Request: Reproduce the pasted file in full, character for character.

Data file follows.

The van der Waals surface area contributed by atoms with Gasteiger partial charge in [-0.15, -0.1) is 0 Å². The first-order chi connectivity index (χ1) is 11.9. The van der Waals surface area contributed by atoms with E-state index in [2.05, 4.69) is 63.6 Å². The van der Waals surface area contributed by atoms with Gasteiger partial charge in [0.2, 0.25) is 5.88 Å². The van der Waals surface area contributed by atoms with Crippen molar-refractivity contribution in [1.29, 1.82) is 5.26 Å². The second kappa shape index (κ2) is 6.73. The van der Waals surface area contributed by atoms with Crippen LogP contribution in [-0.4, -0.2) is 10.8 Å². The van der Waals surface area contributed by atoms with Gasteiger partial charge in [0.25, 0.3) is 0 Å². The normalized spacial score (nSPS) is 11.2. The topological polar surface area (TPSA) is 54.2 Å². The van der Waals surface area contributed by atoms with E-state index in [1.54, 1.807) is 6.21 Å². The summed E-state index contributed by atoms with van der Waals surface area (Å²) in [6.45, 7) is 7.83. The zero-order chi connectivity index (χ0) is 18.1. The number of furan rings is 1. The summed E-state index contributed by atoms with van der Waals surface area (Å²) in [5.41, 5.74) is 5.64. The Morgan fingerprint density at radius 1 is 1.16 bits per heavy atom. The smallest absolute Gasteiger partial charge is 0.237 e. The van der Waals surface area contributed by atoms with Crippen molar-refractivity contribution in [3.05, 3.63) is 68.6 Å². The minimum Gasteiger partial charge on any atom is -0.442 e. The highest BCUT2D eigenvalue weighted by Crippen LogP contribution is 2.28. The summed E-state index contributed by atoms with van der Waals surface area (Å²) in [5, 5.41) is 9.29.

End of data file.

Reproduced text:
The van der Waals surface area contributed by atoms with Gasteiger partial charge in [-0.15, -0.1) is 0 Å². The first-order chi connectivity index (χ1) is 11.9. The van der Waals surface area contributed by atoms with E-state index in [2.05, 4.69) is 63.6 Å². The van der Waals surface area contributed by atoms with Gasteiger partial charge in [0.2, 0.25) is 5.88 Å². The van der Waals surface area contributed by atoms with Crippen molar-refractivity contribution in [1.29, 1.82) is 5.26 Å². The second kappa shape index (κ2) is 6.73. The van der Waals surface area contributed by atoms with Crippen LogP contribution in [-0.4, -0.2) is 10.8 Å². The van der Waals surface area contributed by atoms with Gasteiger partial charge in [0.25, 0.3) is 0 Å². The normalized spacial score (nSPS) is 11.2. The topological polar surface area (TPSA) is 54.2 Å². The van der Waals surface area contributed by atoms with E-state index in [1.54, 1.807) is 6.21 Å². The summed E-state index contributed by atoms with van der Waals surface area (Å²) in [6.45, 7) is 7.83. The zero-order chi connectivity index (χ0) is 18.1. The number of furan rings is 1. The summed E-state index contributed by atoms with van der Waals surface area (Å²) in [5.41, 5.74) is 5.64. The Morgan fingerprint density at radius 1 is 1.16 bits per heavy atom. The smallest absolute Gasteiger partial charge is 0.237 e. The van der Waals surface area contributed by atoms with Crippen molar-refractivity contribution in [3.05, 3.63) is 68.6 Å². The minimum Gasteiger partial charge on any atom is -0.442 e. The highest BCUT2D eigenvalue weighted by Crippen LogP contribution is 2.28. The summed E-state index contributed by atoms with van der Waals surface area (Å²) in [5, 5.41) is 9.29.